5 things that actually work when your kid is having a meltdown

Going into fix-it mode, or minimizing their sadness, isn't the best approach.

By Joanna Faber and Julie King
5 things that actually work when your kid is having a meltdown

Photo: Stocksy

Why is it that when we try to calm kids down, they sometimes get more worked up? Our intention is to be soothing. To teach them that this tiny bump in the road of life can be driven over without crashing the entire vehicle into a ditch. It will be OK! But the message they hear is a different one: “You can’t have what you want and I don’t care, because your feelings are not important enough to bother about.” Now the distress is doubled—added to the original disappointment over the missing granola bar is that lonely feeling you get when you realize nobody cares that you’re sad.

It’s true that for adults a granola bar ranks way down on the scale of global disasters. But for a disappointed kid, that missing treat is just as upsetting as any of the petty disasters that befall us grown-ups during the day. Your annoying coworker constantly uses your pens and doesn’t replace them? Stop complaining. It’s not a big deal! Your friend shared your personal health problems with the whole neighbourhood? You’re overreacting. Don’t be so sensitive. The mechanic overcharged you to repair your transmission; it broke down again a week later and he wouldn’t give you a refund? Hey, that’s life! No use getting upset about it. Don’t get mad at us. We’re just trying to help you by explaining why you’re wrong to feel bad. It’s pretty infuriating when our own disappointments, admittedly insignificant in the grand scheme of things, are summarily dismissed. When someone tries to calm us down by minimizing our troubles, we end up feeling worse—and we may even direct a fresh wave of irritation at the person who is trying to help.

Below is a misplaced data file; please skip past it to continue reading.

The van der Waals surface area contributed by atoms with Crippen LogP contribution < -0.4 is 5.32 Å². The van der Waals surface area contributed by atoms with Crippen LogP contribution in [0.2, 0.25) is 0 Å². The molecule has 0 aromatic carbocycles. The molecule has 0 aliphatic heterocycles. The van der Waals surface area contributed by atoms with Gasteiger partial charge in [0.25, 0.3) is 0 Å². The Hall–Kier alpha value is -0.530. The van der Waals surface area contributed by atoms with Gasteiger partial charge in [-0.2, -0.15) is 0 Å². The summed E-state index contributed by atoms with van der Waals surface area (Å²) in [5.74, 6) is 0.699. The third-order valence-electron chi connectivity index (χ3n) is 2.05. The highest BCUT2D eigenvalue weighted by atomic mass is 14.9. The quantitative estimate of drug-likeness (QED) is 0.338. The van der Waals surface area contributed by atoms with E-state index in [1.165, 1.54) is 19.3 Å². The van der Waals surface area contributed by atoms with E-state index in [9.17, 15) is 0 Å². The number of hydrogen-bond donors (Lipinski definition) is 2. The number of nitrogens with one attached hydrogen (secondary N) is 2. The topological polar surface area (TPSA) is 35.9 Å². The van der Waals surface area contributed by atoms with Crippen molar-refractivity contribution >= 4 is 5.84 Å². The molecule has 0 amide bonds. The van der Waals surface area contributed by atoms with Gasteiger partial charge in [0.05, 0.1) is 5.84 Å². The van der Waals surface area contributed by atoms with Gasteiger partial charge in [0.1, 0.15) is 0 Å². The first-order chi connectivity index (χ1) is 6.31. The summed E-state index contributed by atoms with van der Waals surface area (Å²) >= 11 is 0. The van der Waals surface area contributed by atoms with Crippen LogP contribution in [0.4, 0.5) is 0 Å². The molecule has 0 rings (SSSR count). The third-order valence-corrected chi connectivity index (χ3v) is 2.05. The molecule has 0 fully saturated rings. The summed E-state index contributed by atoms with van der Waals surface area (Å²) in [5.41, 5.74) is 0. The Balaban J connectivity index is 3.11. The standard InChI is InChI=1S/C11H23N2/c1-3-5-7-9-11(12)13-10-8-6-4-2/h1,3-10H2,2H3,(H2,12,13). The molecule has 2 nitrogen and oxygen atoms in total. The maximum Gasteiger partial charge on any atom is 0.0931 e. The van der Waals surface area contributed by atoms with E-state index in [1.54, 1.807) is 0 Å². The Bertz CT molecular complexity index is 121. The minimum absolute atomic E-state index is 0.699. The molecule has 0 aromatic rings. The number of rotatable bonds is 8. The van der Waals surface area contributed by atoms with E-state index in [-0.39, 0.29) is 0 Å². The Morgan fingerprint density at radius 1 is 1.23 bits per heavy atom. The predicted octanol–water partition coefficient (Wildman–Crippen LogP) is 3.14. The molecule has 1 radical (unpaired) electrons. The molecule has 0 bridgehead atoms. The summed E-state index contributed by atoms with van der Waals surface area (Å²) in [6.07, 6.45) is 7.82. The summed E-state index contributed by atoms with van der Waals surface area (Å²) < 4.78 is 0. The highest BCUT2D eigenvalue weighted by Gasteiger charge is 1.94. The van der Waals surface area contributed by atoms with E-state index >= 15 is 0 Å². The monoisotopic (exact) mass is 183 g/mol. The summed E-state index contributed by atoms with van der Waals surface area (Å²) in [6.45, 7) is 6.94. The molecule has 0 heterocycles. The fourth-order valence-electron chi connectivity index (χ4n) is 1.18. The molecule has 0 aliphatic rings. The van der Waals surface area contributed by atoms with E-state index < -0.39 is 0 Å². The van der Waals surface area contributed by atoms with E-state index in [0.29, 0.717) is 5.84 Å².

We desperately want to give kids some perspective. They can’t go through life falling apart over every little thing. It’s part of our job to help them learn what’s important and what’s not, isn’t it? But the timing is wrong. When you’re upset because your new shoes were stolen at the gym, that’s not the moment you want your friend to remind you to be grateful you have feet. And when you lose your feet to gangrene, you don’t want your friend coming over the day after the amputation to remind you that you’re lucky because there are people who don’t have legs. No doubt that will be a helpful perspective at some point in the future, but for right now you’d probably appreciate a little sympathy instead of a pep talk. We may understand intellectually that we shouldn’t try to talk people out of their misery in their moment of distress. But we still have a powerful urge to minimize or dismiss negative feelings, both for our kid’s sake and for our own. When kids relate their tales of woe, we naturally try to convince them it’s not that bad. They respond by dialling up the intensity to convince us that it is indeed that bad. We react with frustration, and before you know it everyone involved is sucked into an escalating spiral of irritation. The more we try to douse the flames, the hotter they get. It turns out, we’re pouring gasoline on the fire instead of water.